Trade Minister Todd McClay has launched a new online portal and non-tariff barrier (NTB) clearing house to improve Kiwi access to international markets.
“The National-led Government is committed to removing barriers to trade so our exporters can compete internationally,” Mr McClay says.
“NTBs can be difficult and expensive for exporters to overcome and they are a significant issue.
“Around 70 per cent of New Zealand’s exports are sent to the Asia-Pacific region where it’s estimated NTBs impose costs of US$5.9 billion alone.
“It’s vital our companies know where to turn when they encounter such barriers so we are today launching a new all of government online portal and clearing house.
The new portal is tradebarriers.govt.nz.
“All enquiries to the portal will now get a response from the Government within 48 hours,” Mr McClay says.
“Officials from a range of government agencies will then work alongside the company to plan out next steps within six weeks.
“The NTB clearing house was announced as part of the National-led Government’s ambitious new trade strategy – Trade Agenda 2030 in March. We made a promise and we’ve delivered on it.
“It is backed up by an NTB flying squad and $27 million of extra funding for the Ministry of Foreign Affairs and Trade to improve access to international markets.”
The Government has approved a negotiating mandate for Trans-Pacific Partnership 11 (TPP11), which will ensure New Zealand businesses remain competitive in overseas markets.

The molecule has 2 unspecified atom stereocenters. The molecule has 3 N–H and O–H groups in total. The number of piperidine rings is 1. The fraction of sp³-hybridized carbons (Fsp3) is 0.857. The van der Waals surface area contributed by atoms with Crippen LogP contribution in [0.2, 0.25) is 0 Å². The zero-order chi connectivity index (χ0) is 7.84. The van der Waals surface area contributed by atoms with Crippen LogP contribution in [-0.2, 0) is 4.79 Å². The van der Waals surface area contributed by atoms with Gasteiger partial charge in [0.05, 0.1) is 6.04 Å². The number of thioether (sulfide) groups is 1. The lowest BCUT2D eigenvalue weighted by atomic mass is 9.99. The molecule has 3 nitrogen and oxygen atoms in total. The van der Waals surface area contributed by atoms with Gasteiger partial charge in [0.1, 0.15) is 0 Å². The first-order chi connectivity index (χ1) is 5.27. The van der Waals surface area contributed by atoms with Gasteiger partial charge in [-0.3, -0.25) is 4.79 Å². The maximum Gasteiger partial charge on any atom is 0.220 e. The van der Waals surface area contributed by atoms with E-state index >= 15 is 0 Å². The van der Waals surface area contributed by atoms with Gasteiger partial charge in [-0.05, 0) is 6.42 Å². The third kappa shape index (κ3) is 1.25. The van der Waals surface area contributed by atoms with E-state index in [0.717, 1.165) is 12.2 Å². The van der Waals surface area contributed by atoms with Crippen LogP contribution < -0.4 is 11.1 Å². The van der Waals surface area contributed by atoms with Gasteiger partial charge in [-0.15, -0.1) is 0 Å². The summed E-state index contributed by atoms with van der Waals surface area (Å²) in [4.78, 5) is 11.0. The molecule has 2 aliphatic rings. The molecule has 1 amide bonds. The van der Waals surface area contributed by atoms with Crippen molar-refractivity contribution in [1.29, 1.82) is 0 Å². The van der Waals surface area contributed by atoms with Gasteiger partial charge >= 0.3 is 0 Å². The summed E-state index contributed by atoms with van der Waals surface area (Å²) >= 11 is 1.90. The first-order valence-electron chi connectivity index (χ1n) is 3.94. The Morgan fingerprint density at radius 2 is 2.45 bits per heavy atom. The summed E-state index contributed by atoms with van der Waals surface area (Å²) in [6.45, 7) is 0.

Trade Minister Todd McClay says New Zealand will be pushing for the minimal number of changes possible to the original TPP agreement, something that the remaining TPP11 countries have agreed on.
“TPP11 ministers have committed to moving forward with the agreement as quickly as possible,” Mr McClay says.
“During a Ministerial meeting co-chaired by New Zealand in May, all countries agreed to present a proposal to TPP leaders by November this year, when they meet in Vietnam as part of the APEC leaders week.”
Mr McClay says that trade officials from the 11 countries met in Japan last month and made good progress, with Australia confirming that they will host the next officials meeting in September. New Zealand has also been asked to again co-chair a TPP11 Ministerial meeting in Vietnam in November.
“It is imperative to the competitiveness of our businesses in these important markets that New Zealand continues to show leadership along with Japan and Australia on TPP11,” Mr McClay says.
“Japan has just concluded a Free Trade Agreement (FTA) with the European Union which gives better access to European exporters than we currently have. Japan has also just announced it will apply a 50 per cent tariff on all frozen beef imports from countries it doesn’t have an FTA with.”
“This is exactly why the National-led Government is committed to TPP11. It will mean tariffs on New Zealand beef exports to Japan will reduce from 50 per cent to 9 per cent. TPP11 also removes all tariffs on wood products and means we can compete fairly in other goods and services exports.”
“Independent economic modelling shows TPP11 could add $2.5 billion annually to our economy and eliminate costly tariffs - saving New Zealand companies $222 million each year. This is something that we cannot afford to turn our backs on.”
“The National-led Government remains ambitious for New Zealanders and will continue to level the export playing field through agreements like TPP11.”
TPP11 will be our first FTA with four new countries, including Japan – the world’s third largest consumer market. The Ministry of Foreign Affairs and Trade will continue public and industry engagement on TPP11.